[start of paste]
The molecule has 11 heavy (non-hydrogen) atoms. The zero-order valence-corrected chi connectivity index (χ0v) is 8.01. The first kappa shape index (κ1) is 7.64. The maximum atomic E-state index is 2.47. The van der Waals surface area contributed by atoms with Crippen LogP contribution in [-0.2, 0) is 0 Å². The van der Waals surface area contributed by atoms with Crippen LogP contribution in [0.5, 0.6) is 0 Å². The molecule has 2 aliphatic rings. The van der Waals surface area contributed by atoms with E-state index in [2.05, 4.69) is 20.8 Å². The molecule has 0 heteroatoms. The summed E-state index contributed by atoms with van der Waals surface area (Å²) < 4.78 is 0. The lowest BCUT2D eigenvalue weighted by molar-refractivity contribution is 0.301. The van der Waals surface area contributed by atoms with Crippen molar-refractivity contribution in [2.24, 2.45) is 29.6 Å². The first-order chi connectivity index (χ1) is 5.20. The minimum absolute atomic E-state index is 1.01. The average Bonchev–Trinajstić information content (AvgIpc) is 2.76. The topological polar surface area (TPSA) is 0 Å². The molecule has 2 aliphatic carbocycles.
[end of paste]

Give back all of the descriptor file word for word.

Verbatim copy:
The molecule has 11 heavy (non-hydrogen) atoms. The zero-order valence-corrected chi connectivity index (χ0v) is 8.01. The first kappa shape index (κ1) is 7.64. The maximum atomic E-state index is 2.47. The van der Waals surface area contributed by atoms with Crippen LogP contribution in [-0.2, 0) is 0 Å². The van der Waals surface area contributed by atoms with Crippen LogP contribution in [0.5, 0.6) is 0 Å². The molecule has 2 aliphatic rings. The van der Waals surface area contributed by atoms with E-state index in [2.05, 4.69) is 20.8 Å². The molecule has 0 heteroatoms. The summed E-state index contributed by atoms with van der Waals surface area (Å²) < 4.78 is 0. The lowest BCUT2D eigenvalue weighted by molar-refractivity contribution is 0.301. The van der Waals surface area contributed by atoms with Crippen molar-refractivity contribution in [2.24, 2.45) is 29.6 Å². The first-order chi connectivity index (χ1) is 5.20. The minimum absolute atomic E-state index is 1.01. The average Bonchev–Trinajstić information content (AvgIpc) is 2.76. The topological polar surface area (TPSA) is 0 Å². The molecule has 2 aliphatic carbocycles.